SVG Maintains 100% source quality
An SVG image's data is stored as XML instead of pixels, and consists of components that can be scaled to any level without losing source quality.
As the graphic becomes smaller on your screen, it has fewer and fewer pixels to represent it's source (which is still in perfect quality), causing the image to appear less sharp.
The large image (left) and the small one (right) are both anti-aliased (See the slight, subtle color used at the edges?).
Anti-aliasing is a technique used in rendering images that sacrifices sharpness to avoid ugly jagged edges.This technique used to keep edges smooth is the reason for the poor quality in the smallest image. Because of the low resolution, the anti-aliasing is much more obvious here, and is even used on the vertical edges.
I suspect this happens in the anti-aliasing process either because it's hard to do it differently, or for uniformity in the image. If the diagonal edges were slightly blurred from anti-aliasing and the vertical ones were not, it wouldn't be a very balanced effect.
Antialiasing is something of an unsung hero in web graphics; it’s the
reason we have clear text and smooth vector shapes on our screens.
There are actually a couple of approaches to antialiasing used in
browsers today which are most obvious when it comes to text rendering.
When the algorithm used for antialising switches it can lead to
unexpected visual results. In this article we’ll take a look at the
approaches to antialiasing and see how the pixels get drawn.
All of our screens are made up, as we all know, of pixels. It’s a
giant grid of blocks, and each one contains red, green and blue (RGB)
components. At a distance we see images, text and icons, but up close
we can actually see the grid of RGB components and how everything is
So what happens when we’re drawing a vector shape and it passes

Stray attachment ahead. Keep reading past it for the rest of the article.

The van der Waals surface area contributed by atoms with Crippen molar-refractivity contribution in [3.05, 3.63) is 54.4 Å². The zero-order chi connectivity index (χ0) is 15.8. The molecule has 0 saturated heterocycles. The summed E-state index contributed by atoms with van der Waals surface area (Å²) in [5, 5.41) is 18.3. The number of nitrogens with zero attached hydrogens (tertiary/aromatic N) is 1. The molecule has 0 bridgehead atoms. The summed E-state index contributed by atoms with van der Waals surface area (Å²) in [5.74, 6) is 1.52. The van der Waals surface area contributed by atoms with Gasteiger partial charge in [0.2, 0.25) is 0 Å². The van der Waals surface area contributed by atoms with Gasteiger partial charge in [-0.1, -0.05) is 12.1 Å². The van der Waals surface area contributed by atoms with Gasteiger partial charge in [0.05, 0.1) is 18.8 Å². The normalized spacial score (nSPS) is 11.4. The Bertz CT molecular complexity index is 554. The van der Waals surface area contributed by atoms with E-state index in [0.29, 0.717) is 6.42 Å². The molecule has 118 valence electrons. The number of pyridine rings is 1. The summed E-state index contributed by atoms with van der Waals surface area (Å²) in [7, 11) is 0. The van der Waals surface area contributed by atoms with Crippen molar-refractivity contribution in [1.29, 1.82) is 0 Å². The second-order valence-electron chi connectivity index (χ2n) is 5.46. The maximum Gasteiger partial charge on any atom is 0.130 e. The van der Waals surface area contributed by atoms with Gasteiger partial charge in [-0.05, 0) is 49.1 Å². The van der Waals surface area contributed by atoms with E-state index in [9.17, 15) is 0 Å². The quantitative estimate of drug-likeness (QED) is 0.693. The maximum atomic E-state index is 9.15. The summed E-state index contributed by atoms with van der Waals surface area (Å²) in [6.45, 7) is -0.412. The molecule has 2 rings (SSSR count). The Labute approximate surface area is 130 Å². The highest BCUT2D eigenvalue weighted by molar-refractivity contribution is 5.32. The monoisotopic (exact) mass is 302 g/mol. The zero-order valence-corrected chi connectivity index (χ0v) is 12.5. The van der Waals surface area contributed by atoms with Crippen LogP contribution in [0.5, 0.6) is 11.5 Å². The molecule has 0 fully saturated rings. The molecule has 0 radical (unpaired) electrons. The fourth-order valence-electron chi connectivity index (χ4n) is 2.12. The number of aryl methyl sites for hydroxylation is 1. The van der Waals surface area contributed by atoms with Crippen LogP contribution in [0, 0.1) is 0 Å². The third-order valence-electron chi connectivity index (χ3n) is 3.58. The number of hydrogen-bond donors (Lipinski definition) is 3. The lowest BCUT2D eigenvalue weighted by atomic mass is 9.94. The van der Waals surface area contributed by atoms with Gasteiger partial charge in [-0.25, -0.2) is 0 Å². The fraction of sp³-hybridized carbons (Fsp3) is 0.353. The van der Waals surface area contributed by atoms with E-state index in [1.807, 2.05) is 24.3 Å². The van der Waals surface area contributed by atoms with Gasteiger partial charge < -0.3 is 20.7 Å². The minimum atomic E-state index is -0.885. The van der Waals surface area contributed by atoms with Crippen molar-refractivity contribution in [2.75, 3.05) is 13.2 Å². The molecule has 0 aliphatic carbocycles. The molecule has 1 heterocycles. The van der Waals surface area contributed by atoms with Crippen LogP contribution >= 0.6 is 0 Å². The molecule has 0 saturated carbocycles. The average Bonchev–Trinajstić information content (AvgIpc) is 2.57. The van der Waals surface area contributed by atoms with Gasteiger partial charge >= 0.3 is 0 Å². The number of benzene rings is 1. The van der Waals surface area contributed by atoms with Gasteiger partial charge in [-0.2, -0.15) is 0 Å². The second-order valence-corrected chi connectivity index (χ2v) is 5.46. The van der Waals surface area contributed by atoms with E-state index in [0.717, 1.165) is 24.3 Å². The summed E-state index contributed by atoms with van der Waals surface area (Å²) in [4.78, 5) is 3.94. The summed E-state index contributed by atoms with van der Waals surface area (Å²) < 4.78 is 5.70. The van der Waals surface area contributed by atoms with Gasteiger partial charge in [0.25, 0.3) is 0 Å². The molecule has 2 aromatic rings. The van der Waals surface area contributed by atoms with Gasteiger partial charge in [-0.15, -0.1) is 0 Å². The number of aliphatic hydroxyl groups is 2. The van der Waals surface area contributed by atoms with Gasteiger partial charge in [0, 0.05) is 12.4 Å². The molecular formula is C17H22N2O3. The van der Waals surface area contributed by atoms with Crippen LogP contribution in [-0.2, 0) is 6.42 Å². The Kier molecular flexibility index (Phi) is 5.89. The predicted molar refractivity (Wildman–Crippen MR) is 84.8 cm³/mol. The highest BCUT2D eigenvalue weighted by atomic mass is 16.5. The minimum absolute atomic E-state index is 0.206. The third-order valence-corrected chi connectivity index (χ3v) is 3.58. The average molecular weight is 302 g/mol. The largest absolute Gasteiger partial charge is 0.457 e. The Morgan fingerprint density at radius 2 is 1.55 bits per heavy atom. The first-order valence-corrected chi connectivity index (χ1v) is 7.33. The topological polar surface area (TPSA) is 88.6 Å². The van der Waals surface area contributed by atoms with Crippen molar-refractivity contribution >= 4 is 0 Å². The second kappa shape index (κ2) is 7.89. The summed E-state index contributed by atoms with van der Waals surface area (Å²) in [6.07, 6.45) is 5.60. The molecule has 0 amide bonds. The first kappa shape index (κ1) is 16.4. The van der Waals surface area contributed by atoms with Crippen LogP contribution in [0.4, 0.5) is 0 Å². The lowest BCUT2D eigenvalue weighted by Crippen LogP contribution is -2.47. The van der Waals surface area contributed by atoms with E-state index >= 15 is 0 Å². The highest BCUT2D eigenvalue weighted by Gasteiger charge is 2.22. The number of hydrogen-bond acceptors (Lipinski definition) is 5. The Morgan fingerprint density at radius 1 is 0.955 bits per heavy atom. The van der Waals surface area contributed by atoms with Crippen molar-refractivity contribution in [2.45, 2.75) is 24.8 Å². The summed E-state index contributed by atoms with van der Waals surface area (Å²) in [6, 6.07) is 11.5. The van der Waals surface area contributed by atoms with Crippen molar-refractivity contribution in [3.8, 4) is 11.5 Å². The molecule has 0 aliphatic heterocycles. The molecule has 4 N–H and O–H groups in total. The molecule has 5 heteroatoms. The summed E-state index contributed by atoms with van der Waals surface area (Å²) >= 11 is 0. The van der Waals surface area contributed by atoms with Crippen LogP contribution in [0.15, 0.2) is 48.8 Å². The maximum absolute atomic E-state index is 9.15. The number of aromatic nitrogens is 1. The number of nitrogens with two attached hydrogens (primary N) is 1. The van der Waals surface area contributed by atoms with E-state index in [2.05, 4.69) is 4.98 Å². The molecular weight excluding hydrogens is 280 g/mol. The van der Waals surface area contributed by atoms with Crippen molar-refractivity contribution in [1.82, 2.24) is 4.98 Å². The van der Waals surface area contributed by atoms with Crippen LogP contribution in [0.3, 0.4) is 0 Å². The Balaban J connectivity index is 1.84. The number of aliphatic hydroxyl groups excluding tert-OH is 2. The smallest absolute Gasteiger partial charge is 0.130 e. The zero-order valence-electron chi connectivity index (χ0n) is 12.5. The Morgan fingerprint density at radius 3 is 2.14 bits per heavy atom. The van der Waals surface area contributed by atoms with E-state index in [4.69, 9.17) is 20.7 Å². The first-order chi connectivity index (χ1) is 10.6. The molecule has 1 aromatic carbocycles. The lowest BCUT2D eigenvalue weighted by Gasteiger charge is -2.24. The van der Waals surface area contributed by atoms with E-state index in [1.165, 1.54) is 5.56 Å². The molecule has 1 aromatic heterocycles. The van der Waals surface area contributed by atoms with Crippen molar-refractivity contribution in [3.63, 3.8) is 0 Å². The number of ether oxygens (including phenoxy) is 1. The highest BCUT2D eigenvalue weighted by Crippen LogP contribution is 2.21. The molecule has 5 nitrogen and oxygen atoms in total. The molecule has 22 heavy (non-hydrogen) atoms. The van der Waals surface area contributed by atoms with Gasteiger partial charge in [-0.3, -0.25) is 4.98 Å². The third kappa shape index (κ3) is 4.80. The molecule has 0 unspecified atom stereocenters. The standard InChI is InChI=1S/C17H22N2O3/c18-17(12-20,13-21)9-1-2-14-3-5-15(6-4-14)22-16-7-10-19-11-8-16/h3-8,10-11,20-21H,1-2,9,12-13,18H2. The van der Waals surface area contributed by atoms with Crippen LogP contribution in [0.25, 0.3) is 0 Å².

through “part” of a pixel? Let’s assume that the shape we’re drawing
is black and the background is white. Should we color that pixel at
all? If we color it, what color should it be? Black, gray, something
- Source Article by HTML5 Rocks
Pixel Hinting. As linked by the new user below pixel hinting is exactly what you need, and the proper answer to your question. Anti aliasing treats every edge like a nail, smashing and smoothing without restrain. Unless you give hints!
How it's done...
First, open the document containing the vector shape you’d want to
pixel hint. This technique works great if you’re working in vector,
though if you’re working with raster shapes, pixel hinting is
manageable — but only for the advanced. So let’s stick with vector
shapes for now.
Second, zoom in as much as you can until you see a pixel grid. If you
think you’ve zoomed in far enough, but you still can’t see the pixel
grid, I suggest you change some settings and preferences to turn it
on. If it’s on and you can see it, go and select your vector
Third, select points on your vector path, and move the pixels with
your arrow keys in minute increments. Some apps require you to hold a
button down, some don’t. Just as a long as you know the paths aren’t
just shifting a pixel up — because you’d want them to shift at most, a
Fourth, do the same for the rest of your vector’s points until
everything looks less blurry when zoomed out. When you’ve finished,
you can now apply sharp, “pixel-perfect” styles, gradients, shadows,
etc., as you normally would with a vector shape.
Lastly, if you’re thinking of going that extra mile with this
technique, try nudging vector points on icons that look “too” crisp.
Sometimes, a curve might look much better slightly blurred than it
looks when crispy.
- Source Article by The Industry, courtesy of tareq-a.
Pixel hinting with vector shapes tells the rendering system the intention of the edge, so anti aliasing knows whether or not to swing it's smoothing hammer!